What's The Difference Between New Age and Paganism?

There's a funny saying in the Pagan movement: "The difference between Pagan and New Age is one decimal point" . In other words, a two-day workshop in meditation by a New Age practitioner might cost $300, while the same course given by a Pagan might cost $30.
— From Drawing Down the Moon: Witches, Druids, Goddess-Worshippers and Other Pagans in America Today, by Margot Adler (Beacon Press, 1989).

That's part of it. Pagans are practicing a religion, and New Age people are often doing business, either as customers or suppliers. Even as religions go, Paganism is economical (or "cheap") since it has no church buildings and no paid clergy. Wicca, probably the best known of the modern Pagan movements, has definite prohibitions against charging money for teaching (of specifically Wiccan subjects), ritual or initiation.

There are other differences. Here is Graham Harvey, in Contemporary Paganism (New York University Press, 1997):-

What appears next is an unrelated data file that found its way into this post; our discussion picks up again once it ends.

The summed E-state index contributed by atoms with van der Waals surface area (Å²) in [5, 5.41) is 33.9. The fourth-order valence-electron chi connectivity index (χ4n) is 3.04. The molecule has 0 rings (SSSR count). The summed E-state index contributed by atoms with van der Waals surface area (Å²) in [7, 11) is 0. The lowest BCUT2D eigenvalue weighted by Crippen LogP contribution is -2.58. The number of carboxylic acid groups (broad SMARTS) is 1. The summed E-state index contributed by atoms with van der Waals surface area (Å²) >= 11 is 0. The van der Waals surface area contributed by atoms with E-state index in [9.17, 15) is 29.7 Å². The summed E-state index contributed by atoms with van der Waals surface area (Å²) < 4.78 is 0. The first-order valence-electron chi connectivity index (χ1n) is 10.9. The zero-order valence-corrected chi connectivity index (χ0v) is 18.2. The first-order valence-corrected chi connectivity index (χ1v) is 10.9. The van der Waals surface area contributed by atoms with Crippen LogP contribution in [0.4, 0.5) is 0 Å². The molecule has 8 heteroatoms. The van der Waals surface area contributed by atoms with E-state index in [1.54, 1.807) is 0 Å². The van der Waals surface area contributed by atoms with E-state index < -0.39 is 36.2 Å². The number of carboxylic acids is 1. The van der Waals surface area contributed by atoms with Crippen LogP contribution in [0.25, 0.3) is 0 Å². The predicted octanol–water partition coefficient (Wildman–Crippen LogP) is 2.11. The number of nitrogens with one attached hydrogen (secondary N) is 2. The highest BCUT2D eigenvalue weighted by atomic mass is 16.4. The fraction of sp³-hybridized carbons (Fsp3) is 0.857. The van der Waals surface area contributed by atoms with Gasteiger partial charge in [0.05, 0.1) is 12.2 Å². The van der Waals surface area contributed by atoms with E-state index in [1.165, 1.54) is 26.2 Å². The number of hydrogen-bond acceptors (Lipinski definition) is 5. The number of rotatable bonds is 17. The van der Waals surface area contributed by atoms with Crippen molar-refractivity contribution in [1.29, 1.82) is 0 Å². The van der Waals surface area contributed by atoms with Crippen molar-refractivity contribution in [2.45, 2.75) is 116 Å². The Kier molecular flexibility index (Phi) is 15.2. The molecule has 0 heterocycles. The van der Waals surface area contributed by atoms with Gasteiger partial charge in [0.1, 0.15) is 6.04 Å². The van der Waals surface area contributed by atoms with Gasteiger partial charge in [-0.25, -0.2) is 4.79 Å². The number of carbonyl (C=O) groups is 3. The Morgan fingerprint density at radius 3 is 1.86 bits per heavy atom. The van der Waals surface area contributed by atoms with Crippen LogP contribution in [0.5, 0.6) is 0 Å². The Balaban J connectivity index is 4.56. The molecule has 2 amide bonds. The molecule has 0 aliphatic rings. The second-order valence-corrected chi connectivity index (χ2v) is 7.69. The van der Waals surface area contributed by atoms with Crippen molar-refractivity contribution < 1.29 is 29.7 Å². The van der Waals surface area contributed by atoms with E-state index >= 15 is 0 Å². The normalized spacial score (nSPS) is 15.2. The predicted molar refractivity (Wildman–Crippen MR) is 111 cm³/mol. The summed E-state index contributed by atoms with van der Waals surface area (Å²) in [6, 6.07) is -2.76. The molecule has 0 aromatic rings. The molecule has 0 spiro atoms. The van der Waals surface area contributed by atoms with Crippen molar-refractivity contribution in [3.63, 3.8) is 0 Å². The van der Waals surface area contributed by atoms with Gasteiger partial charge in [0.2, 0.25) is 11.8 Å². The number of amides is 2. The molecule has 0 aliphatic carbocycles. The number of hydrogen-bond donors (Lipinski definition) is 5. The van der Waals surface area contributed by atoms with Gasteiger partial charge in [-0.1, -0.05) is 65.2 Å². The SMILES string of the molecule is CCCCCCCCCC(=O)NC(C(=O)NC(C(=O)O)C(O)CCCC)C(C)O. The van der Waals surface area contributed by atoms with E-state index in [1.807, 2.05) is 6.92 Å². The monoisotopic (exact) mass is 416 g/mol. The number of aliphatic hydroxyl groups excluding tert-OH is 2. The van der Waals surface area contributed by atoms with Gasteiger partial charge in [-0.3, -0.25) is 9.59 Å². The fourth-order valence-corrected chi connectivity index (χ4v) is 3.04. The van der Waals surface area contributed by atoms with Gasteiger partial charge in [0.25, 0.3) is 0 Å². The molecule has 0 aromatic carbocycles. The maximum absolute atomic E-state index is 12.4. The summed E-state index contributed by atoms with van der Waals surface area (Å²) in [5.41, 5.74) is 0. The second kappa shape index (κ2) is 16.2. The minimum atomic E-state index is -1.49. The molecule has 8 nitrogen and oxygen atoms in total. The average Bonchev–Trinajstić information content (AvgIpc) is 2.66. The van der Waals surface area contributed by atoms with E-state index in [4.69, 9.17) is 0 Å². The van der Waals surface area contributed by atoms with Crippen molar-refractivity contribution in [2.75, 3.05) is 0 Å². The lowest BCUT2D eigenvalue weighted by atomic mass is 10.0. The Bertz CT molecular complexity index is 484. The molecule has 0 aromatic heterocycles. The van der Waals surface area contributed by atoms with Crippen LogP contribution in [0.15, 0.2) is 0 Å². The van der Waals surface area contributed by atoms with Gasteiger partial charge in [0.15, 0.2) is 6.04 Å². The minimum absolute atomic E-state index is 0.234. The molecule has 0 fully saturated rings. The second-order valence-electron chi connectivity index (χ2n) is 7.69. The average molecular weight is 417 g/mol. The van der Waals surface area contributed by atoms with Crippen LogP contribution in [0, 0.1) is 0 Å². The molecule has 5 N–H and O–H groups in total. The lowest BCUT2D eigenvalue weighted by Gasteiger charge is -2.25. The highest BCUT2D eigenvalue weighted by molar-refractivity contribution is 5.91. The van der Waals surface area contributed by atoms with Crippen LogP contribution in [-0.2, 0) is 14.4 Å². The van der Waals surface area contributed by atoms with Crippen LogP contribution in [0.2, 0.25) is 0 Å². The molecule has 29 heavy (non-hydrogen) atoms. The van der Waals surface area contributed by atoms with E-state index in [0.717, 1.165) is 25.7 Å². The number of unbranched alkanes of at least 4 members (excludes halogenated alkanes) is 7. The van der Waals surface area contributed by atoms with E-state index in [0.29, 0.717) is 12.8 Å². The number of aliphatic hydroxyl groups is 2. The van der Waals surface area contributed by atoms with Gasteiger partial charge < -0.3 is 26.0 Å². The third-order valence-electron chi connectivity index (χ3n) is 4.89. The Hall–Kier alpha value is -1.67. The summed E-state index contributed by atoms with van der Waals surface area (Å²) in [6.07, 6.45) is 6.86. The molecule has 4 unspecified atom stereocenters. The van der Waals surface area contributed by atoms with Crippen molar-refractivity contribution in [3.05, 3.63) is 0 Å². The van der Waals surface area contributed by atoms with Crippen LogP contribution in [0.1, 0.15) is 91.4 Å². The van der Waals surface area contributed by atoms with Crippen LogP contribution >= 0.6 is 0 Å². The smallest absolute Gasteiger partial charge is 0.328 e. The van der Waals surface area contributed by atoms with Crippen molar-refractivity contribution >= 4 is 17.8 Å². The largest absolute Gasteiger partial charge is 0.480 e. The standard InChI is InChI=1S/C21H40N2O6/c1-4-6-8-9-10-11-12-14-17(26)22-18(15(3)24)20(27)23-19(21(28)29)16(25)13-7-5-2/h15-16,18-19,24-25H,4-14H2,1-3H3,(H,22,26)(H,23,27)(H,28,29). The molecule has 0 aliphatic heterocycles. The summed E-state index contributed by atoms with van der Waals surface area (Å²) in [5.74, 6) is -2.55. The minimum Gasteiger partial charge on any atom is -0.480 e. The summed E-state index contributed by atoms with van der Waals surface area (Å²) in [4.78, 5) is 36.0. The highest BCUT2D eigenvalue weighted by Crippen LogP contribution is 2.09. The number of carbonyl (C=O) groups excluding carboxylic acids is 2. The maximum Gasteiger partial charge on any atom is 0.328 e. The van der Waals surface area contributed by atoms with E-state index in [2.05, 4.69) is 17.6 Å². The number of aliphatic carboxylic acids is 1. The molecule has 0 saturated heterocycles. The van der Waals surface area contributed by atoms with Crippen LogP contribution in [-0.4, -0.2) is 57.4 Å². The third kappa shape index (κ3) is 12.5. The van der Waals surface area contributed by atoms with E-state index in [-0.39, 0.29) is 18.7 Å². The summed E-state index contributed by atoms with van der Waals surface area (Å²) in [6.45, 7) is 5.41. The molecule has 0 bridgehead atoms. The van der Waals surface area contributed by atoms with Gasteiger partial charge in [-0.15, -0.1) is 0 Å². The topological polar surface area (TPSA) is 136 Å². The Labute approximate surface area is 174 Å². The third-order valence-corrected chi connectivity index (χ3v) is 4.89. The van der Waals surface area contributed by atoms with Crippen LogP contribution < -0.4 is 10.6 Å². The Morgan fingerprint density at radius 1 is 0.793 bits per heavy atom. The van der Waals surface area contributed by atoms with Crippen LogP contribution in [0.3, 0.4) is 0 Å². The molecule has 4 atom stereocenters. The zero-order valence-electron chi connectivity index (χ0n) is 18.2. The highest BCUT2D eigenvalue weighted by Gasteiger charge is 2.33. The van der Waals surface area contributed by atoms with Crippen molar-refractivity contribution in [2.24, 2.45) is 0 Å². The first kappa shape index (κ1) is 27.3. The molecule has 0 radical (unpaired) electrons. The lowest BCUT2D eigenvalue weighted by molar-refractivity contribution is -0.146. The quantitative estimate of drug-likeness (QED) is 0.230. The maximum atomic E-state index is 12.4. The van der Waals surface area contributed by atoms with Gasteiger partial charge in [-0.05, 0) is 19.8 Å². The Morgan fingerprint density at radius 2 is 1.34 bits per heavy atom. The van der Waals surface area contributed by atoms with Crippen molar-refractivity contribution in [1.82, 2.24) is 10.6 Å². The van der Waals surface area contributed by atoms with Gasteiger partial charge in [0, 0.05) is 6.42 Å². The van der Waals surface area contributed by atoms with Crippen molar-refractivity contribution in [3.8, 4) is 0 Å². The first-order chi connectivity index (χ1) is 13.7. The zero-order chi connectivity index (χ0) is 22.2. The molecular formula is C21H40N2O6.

If Satanism is confused with Paganism because of assertions of their “dark” interests, New Age is distinguishable from Paganism by its obsession with “light” . . . New Age (is) a predominantly white middle-class phenomenon in which health and wealth are prime indicators of spirituality . . . Pagans frequently associate New Age with a “fluffy bunnies” vision of the world: their cosmos is a generous, self-sacrificing and loving place (where) being poor or unwell is a result of spiritual wrong or failure to think positively . . . While many New Agers celebrate the seasonal festivals which Pagans identify as their own, they combine this with a redemptive and millennial metaphor or agenda that is alien to Paganism . . . The two movements appear similar because they celebrate similar festivals, name some similar other-than-human beings, use visualization and meditation, eclectically draw on South Asian, Native American and Shamanic ideas and technology (e.g. chakras and sweat lodges) and read widely in astrology, geomancy, anthropology and Celtic mythology . . . (but) Paganism rejects the gnostic denigration of matter and darkness prevalent in New Age, and celebrates the world as real and given . . . (One might also note) the humor of many Pagan gatherings, in contrast to the seriousness of New Age events" (our emphasis).

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